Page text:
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Credit Suisse nears $2.5 billion deal to end U.S. tax-evasion probe: sources

The U.S. headquarters of Swiss bank Credit Suisse is seen in New York City, July 15, 2011. REUTERS/Mike Segar
The U.S. headquarters of Swiss bank Credit Suisse is seen in New York City, July 15, 2011. REUTERS/Mike Segar

(Reuters) - Credit Suisse Group AG is expected to plead guilty and pay more than $2.5 billion to U.S. authorities to resolve charges that the Swiss bank helped Americans evade U.S. taxes, people familiar with the discussions said on Thursday.

Under the terms being discussed, about $2 billion would go to federal authorities, mainly the U.S. Justice Department. About $100 million would go to the Federal Reserve, the people said.

The New York bank regulator, the Department of Financial Services, could get an additional $500 million or more, but those talks are ongoing, one of the sources said.

Credit Suisse might be willing to pay a bit more than $2.5 billion in total, though the bank is worried if it goes much higher than that figure, it could undermine its credit rating, a second source said.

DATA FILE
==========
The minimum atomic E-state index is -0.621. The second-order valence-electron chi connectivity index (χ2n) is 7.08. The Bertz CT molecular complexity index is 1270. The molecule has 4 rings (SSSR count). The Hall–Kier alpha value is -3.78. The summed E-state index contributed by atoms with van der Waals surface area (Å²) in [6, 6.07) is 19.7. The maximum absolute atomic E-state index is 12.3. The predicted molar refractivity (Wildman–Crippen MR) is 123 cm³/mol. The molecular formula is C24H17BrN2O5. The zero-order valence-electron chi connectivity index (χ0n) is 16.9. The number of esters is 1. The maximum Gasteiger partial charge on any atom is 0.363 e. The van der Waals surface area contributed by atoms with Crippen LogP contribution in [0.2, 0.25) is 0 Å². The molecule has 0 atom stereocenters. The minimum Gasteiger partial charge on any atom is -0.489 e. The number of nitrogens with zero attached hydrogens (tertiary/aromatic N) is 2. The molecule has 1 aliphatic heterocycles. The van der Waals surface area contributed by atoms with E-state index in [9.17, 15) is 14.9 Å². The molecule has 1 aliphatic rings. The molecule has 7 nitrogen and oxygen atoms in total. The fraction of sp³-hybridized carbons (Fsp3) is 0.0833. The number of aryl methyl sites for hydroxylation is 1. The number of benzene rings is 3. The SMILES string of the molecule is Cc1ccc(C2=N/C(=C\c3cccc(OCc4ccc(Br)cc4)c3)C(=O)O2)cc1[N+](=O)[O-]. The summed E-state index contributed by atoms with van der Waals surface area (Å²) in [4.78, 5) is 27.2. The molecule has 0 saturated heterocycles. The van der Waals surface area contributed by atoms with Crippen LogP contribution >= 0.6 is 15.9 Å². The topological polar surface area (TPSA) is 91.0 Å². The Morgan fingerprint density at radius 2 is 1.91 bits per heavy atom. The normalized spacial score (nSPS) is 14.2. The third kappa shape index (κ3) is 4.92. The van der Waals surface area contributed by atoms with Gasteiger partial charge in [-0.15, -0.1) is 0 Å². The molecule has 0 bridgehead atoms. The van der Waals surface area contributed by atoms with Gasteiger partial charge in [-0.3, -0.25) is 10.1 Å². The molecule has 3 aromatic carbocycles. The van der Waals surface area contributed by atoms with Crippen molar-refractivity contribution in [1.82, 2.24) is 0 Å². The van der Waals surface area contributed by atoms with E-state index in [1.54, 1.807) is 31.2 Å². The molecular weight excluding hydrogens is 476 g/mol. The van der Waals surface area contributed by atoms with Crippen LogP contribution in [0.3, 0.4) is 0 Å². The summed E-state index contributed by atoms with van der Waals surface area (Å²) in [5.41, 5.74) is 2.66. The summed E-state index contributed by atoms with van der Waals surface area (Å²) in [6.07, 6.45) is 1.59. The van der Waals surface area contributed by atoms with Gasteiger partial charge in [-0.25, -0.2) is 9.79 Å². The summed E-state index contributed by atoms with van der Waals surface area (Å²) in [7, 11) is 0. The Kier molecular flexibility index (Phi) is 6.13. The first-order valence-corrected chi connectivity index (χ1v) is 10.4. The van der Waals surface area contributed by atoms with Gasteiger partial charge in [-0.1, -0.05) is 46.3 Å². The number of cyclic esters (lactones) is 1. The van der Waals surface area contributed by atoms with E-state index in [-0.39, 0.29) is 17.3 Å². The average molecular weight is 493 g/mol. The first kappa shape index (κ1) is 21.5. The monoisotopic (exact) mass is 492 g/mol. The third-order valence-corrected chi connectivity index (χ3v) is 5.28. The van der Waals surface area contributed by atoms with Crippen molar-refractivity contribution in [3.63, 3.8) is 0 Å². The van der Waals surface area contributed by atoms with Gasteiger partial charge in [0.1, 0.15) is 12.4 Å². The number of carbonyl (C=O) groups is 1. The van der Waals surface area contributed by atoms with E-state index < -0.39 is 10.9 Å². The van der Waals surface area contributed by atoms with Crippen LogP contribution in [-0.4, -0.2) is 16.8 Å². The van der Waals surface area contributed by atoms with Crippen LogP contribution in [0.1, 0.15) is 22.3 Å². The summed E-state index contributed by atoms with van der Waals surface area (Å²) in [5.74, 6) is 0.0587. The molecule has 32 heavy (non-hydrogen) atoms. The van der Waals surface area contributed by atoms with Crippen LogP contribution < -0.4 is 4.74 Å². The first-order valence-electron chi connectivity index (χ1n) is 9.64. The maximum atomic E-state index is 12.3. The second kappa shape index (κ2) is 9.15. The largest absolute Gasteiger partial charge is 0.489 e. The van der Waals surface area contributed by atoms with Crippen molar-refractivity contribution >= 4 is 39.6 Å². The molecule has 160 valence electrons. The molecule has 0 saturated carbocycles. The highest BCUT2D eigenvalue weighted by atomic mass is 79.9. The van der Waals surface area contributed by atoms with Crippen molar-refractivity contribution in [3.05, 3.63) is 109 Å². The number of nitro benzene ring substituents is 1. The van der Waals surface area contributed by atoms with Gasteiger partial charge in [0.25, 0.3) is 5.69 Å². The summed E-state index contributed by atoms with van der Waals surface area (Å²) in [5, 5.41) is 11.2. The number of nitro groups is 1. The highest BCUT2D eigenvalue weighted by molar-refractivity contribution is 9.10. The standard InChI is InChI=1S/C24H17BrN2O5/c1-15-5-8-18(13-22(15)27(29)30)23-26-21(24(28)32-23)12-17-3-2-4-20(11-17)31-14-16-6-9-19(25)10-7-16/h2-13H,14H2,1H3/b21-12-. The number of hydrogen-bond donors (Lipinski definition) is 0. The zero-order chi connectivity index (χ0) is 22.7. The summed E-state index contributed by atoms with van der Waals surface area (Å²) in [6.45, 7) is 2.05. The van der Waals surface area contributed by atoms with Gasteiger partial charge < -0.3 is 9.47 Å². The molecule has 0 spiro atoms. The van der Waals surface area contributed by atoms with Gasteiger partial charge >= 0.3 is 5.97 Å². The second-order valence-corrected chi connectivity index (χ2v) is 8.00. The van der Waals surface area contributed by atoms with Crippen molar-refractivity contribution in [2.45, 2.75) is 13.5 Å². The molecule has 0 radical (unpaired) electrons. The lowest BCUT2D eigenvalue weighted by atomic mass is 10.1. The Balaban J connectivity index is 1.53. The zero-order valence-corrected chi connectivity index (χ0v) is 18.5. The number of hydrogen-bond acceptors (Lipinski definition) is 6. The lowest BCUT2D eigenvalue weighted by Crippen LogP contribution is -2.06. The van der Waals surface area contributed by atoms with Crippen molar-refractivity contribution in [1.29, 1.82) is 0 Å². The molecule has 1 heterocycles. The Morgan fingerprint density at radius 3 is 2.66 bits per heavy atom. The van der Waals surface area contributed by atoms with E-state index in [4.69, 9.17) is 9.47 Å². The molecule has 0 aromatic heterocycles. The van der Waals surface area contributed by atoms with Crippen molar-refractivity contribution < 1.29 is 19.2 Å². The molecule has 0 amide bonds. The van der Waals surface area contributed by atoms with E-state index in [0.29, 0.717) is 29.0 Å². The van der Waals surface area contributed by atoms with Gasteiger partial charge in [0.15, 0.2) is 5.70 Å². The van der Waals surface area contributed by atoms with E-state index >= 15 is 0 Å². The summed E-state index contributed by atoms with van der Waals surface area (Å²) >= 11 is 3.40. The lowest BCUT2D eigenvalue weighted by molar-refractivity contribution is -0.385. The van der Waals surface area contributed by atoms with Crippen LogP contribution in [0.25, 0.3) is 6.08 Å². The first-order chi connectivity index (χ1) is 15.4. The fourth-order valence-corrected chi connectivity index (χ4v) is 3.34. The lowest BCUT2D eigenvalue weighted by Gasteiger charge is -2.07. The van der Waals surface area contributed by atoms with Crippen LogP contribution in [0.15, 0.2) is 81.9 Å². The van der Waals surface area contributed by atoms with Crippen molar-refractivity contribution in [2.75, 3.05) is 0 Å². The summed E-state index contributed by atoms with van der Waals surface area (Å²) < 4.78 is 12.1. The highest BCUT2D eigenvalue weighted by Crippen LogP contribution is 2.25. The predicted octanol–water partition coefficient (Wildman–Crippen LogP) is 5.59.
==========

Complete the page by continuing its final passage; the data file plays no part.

Representatives of the agencies and of Credit Suisse declined comment.

A settlement could come as early as next week, the sources said, but it could get pushed back as final details are ironed out.

Credit Suisse is expected to plead guilty as part of the settlement, the people said, a rare result for a financial institution accused of misconduct.

Prosecutors have not often sought such a stiff punishment in part due to the implications such a plea might have for regulators or for the market.

Bank regulators have some authority to revoke licenses in the wake of a criminal conviction, giving the New York banking department a crucial bargaining chip in the negotiations.

The New York regulator, which is led by Benjamin Lawsky, has the authority to revoke the bank's license to operate in that state if the bank pleads guilty.

The Wall Street Journal reported on Thursday that the Justice Department would receive $1.7 billion and the New York regulator expected to receive $600 million.

(Reporting by Aruna Viswanatha and Mark Hosenball in Washington, Karen Freifeld in New York and Aman Shah in Bangalore; Editing by Sriraj Kalluvila and Lisa Shumaker)

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